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Why this condition is never true ? Both parts of the equation are integers, so there must be equality for index = 0, 10, 20, 30, 40. I am compiling this code using g++.

for(int index = 0; index < 50; index++){

        if ( (int) (10 * (  0.1 * index)  ==  (int)(10 * ( int ) ( 0.1 * index ) ) ) )
        {
                 std::cout << "equal";
        }
}

With MSVS 2010 compiler these problems do not occur...

  0  0
  1  0
  2  0
  3  0
  4  0
  5  0
  6  0
  7  0
  8  0
  9  0
  10  10
  11  10
  12  10
  13  10
  14  10
  15  10
  16  10
  17  10
  18  10
  19  10
  20  20
  21  20
  22  20
  23  20
  24  20
  25  20
  26  20
  27  20
  28  20
  29  20
  30  30
  31  30
  32  30
  33  30
  34  30
  35  30
  36  30
  37  30
  38  30
  39  30
  40  40
  41  40
  42  40
  40  40
  44  40
  45  40
  46  40
  47  40
  48  40
  49  40
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Which version of g++ are you using? Works for me. –  jbp Mar 25 '11 at 17:39
    
It's because in the second part of the equality you round the number with "(int)." 10 * ( int ) ( 0.1 * index ), for 15 it becomes 10 * (int) (0.1 * 15) which becomes 10 * ((int) 1.5) which becomes 10 * 1 –  sashoalm Mar 25 '11 at 17:44

5 Answers 5

up vote 11 down vote accepted

Your parentheses are wrong:

if ( (int) (10 * (  0.1 * index)  ==  (int)(10 * ( int ) ( 0.1 * index ) ) ) )

Should be:

if ( (int) (10 * (  0.1 * index) )  ==  (int)(10 * ( int ) ( 0.1 * index ) ) )
share|improve this answer
    
(+1) Well spotted! –  NPE Mar 25 '11 at 17:38
    
thanks, it works... –  johny Mar 25 '11 at 17:43

You're comparing two floating point numbers - 0.1*index.

Have you tried printing out the individual components when they're not equal? I suspect you'll find that somewhere in the equation, the results vary.

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It's because in the second part you have ( int ) ( 0.1 * index ). So (int) (0.1 * 5) becomes rounded to 0.

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The two sides are not both integers:

10 * (0.1 * index)

is a double, and uses 0.1 that as you probably know cannot be represented exactly in IEEE754 format (the only values that can be represented exactly are integral multiples of 1/(2^n) with n>=0). To make a parallel with base 10 normally used by humans a computer sees 0.1 more or less like you see 0.3333333333333... (and you dont' have infinte paper to write down all those threes).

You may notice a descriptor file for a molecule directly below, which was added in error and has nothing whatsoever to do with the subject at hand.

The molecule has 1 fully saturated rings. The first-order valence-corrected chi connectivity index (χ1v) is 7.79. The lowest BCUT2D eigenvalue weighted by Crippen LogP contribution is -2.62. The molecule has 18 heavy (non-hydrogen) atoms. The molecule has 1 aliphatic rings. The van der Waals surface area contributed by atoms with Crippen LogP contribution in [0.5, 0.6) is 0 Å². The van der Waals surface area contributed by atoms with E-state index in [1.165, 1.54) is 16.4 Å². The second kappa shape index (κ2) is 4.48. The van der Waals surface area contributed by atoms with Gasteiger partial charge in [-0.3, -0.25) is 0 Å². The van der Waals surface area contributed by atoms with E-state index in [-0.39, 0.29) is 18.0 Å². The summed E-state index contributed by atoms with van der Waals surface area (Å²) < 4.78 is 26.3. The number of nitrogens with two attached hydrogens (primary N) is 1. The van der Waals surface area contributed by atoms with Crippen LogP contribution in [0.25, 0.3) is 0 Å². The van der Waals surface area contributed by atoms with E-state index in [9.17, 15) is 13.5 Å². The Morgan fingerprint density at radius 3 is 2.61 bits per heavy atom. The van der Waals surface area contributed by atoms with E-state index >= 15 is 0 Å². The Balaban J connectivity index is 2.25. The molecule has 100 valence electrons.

You should follow the advice of ybungalobill, and by the way to me seems that your problem would be a lot easier to solve using a different approach based on integer arithmetic and the modulo operator.

if (index % 10 == 0)

seems to be the test you are looking for.

share|improve this answer

try

for(int index = 0; index < 50; index++){

        if ( (int) (10 * (  0.1 * (double)index))  ==  (int)(10 * ( int ) ( 0.1 * (double)index ) ) )
        {
                 std::cout << "equal";
        }
}
share|improve this answer
    
-1: Why not trying to change the name of the variable from index to i? Why not trying to use stdio.h instead of iostream? Why not trying to use unsigned instead of int? ... "try" (if we exclude a few areas like performance or user interface design) has no meaning in programming. Think and then do, or do not. There's no try. –  6502 Mar 25 '11 at 17:54
    
say what you will, i tried and it worked :) RAD programming is code first think later anyway. It all depends what you are doing... –  Marino Šimić Mar 25 '11 at 17:56
    
This is because you don't have a correct concept of "working" (that doesn't mean that you found at least one case where it gave the results that in your opinion are correct). And while "try and see" is bad in general for programming it's a true suicide in C++, because the language will punish your errors with undefined behavior daemons and not with runtime error angels. –  6502 Mar 25 '11 at 18:07
    
I agree with you, but i cannot compile the code in my head taking in accaunt compiler differences. That is why i try. Another alternative is to read both compiler documentation to find a reason. This of course can take months. –  Marino Šimić Mar 25 '11 at 18:14

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